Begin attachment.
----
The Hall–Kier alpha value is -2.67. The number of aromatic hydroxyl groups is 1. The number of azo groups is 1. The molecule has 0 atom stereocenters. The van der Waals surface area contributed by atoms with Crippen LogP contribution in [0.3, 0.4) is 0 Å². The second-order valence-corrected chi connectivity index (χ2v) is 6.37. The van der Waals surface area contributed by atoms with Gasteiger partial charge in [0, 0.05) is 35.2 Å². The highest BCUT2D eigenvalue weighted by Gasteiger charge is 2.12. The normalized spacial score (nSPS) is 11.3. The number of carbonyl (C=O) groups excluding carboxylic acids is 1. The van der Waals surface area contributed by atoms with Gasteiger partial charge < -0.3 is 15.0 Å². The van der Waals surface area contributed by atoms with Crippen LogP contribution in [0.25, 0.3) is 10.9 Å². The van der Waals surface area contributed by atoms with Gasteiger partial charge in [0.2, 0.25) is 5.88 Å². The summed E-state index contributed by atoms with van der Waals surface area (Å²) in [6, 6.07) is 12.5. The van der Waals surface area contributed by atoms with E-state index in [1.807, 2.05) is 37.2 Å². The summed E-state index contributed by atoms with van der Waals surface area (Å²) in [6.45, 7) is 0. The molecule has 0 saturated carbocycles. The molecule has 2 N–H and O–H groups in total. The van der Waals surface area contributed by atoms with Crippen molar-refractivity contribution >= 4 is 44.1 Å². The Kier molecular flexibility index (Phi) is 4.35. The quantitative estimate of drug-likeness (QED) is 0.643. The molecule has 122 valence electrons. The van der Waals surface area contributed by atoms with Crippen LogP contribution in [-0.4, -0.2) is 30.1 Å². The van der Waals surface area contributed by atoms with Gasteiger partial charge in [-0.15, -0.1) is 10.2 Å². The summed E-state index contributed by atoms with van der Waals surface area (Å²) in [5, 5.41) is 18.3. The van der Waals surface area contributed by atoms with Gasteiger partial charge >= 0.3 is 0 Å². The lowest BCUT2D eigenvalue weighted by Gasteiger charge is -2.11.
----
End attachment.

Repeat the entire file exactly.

The Hall–Kier alpha value is -2.67. The number of aromatic hydroxyl groups is 1. The number of azo groups is 1. The molecule has 0 atom stereocenters. The van der Waals surface area contributed by atoms with Crippen LogP contribution in [0.3, 0.4) is 0 Å². The second-order valence-corrected chi connectivity index (χ2v) is 6.37. The van der Waals surface area contributed by atoms with Gasteiger partial charge in [0, 0.05) is 35.2 Å². The highest BCUT2D eigenvalue weighted by Gasteiger charge is 2.12. The normalized spacial score (nSPS) is 11.3. The number of carbonyl (C=O) groups excluding carboxylic acids is 1. The van der Waals surface area contributed by atoms with Gasteiger partial charge < -0.3 is 15.0 Å². The van der Waals surface area contributed by atoms with Crippen LogP contribution in [0.25, 0.3) is 10.9 Å². The van der Waals surface area contributed by atoms with Gasteiger partial charge in [0.2, 0.25) is 5.88 Å². The summed E-state index contributed by atoms with van der Waals surface area (Å²) in [6, 6.07) is 12.5. The van der Waals surface area contributed by atoms with E-state index in [1.807, 2.05) is 37.2 Å². The summed E-state index contributed by atoms with van der Waals surface area (Å²) in [6.45, 7) is 0. The molecule has 0 saturated carbocycles. The molecule has 2 N–H and O–H groups in total. The van der Waals surface area contributed by atoms with Crippen molar-refractivity contribution >= 4 is 44.1 Å². The Kier molecular flexibility index (Phi) is 4.35. The quantitative estimate of drug-likeness (QED) is 0.643. The molecule has 122 valence electrons. The van der Waals surface area contributed by atoms with Crippen LogP contribution in [-0.4, -0.2) is 30.1 Å². The van der Waals surface area contributed by atoms with Gasteiger partial charge in [-0.15, -0.1) is 10.2 Å². The summed E-state index contributed by atoms with van der Waals surface area (Å²) in [5, 5.41) is 18.3. The van der Waals surface area contributed by atoms with Gasteiger partial charge >= 0.3 is 0 Å². The lowest BCUT2D eigenvalue weighted by Gasteiger charge is -2.11.